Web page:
FIG. 1 depicts one embodiment of a storage system 100 constructed in accordance with the principles of the present disclosure. The storage system 100 generally comprises a base unit 102 and a plurality of storage accessories 104. In the disclosed embodiment, the plurality of storage accessories 104 comprises a shelf 104a, a drawer assembly 104b, and a shoe shelf assembly 104c. The base unit 102 removably supports the storage accessories 104a, 104b, 104c such that a consumer or other individual can easily and quickly reconfigure the storage system 100559 by repositioning the storage accessories 104a, 104b, 104c relative to the base unit 102 and/or substituting one or more of the storage accessories 104a, 104b, 104c with a different storage accessory 104a, 104b, 104c.

The disclosed base unit 102 generally comprises a pair of opposing sidewalls 106. However, alternate base units 102 may comprise other components such as rear walls, base plates, etc. for increasing the structural integrity of the system 100. As shown in FIG. 2, the sidewalls 106 include inner surfaces 106a and outer surfaces 106b. The inner surfaces 106a define a plurality of front bores 108 and a plurality of rear bores 110. The front bores 108 are disposed along a forward portion of the inner surface 106a of the sidewalls 106. The rear bores 110 are disposed along a rearward portion of the inner surface 106b of the sidewalls 106. The disclosed embodiment of the sidewalls 106 comprises twice as many rear bores 110 as front bores 108. More specifically, the rear bores 110 comprises a plurality of rear shelf bores 109 and a plurality of stop bores 111, while the front bores 108 comprise only front shelf bores 108. Corresponding front and rear shelf bores 107, 109 are disposed at approximately the same height relative to the sidewalls 106, while the stop bores 111 are alternatingly disposed between the rear shelf bores 109. Therefore, one stop bore 111 is disposed slightly above each rear shelf bore 109, but below the next adjacent rear shelf bore 109. For example, as depicted in FIG. 1, front shelf bore 108a corresponds to rear bore 109a, i.e., front bore 108a and rear bore 109a are disposed at approximately the same height relative to the sidewalls 106. Additionally, stop bore 111b is disposed adjacent to and slightly above the rear shelf bore 109a. As will be described in greater detail, this configuration of the front and rear bores 108, 110 enables appropriate securement of one or more storage accessories 104 within the base unit 102.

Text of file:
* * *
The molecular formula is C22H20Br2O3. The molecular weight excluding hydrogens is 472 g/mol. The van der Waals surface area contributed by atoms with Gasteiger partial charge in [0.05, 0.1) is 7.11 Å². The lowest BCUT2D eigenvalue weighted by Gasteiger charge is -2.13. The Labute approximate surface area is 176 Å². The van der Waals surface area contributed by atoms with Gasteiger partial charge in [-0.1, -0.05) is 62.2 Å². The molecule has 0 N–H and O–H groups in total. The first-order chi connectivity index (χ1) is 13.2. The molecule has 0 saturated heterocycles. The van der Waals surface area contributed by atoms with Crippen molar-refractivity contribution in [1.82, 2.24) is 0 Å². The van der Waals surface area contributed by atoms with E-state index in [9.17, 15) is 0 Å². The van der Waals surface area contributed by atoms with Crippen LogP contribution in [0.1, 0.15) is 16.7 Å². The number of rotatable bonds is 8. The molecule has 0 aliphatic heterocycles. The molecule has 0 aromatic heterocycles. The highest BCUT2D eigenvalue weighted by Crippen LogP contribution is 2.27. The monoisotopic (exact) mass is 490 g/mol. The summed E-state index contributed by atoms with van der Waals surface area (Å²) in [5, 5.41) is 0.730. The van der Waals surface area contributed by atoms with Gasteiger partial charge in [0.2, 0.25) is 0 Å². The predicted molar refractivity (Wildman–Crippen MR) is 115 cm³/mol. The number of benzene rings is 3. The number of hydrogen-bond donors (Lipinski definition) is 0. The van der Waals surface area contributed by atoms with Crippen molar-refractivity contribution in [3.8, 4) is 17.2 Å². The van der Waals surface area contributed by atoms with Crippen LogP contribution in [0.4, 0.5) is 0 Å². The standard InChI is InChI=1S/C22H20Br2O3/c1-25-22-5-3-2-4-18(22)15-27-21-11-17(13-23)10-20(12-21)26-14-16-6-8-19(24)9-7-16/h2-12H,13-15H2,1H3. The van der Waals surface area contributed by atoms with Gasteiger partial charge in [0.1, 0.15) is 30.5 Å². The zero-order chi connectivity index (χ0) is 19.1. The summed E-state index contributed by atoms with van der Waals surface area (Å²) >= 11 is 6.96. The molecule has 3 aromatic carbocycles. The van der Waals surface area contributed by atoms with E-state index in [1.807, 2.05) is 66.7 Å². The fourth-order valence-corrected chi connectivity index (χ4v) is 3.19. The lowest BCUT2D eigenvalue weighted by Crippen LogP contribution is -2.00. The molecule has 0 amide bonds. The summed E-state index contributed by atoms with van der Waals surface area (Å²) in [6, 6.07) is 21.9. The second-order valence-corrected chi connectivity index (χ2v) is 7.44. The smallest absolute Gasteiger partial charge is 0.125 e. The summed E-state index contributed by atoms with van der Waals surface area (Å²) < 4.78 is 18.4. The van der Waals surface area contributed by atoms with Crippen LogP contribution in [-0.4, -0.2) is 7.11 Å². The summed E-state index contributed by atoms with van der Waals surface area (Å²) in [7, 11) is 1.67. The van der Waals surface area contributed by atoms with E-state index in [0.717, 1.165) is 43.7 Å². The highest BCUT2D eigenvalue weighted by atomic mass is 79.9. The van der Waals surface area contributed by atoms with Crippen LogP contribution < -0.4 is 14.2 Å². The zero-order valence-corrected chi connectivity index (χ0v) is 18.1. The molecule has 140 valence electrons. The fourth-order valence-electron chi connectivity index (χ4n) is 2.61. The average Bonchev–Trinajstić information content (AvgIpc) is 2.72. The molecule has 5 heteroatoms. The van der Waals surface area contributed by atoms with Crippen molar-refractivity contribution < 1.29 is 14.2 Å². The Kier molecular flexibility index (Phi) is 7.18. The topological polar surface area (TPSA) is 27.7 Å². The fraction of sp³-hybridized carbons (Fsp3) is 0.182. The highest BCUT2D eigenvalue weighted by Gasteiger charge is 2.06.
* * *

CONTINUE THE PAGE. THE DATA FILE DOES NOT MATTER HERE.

Referring back to FIG. 1, the storage system 100 further comprises a plurality of shelf supports 112 and a plurality of stops 114. While FIG. 1 only illustrates six shelf supports 112 and one stop 114 disposed in the foremost sidewall 106, it should be appreciated that six additional shelf supports 112 and one additional stop 114 are similarly disposed in the other sidewall 106. The plurality of shelf supports 112 are carried by the sidewalls 106 of the base unit 102 for removably supporting the storage accessories 104. More specifically, as depicted in FIG. 5, each shelf support 112 comprises a generally L-shaped body including a vertical portion 116 and a horizontal portion 118. The horizontal portion 118 comprises a support surface 120, a primary lug 122, and a secondary lug 124. The vertical portion 116 comprises a stop surface 126 and a positioning lug 128. So configured, the positioning lug 128 is adapted to be removably disposed in any one of the front and rear shelf bores 108, 109 of the sidewalls 106. Similarly, the primary and secondary lugs 122, 124 are adapted to be removably disposed in bores formed in any of the storage accessories 104a, 104b, 104c to removably support the storage accessories 104a, 104b, 104c within the base unit 102, which will be described in more detail.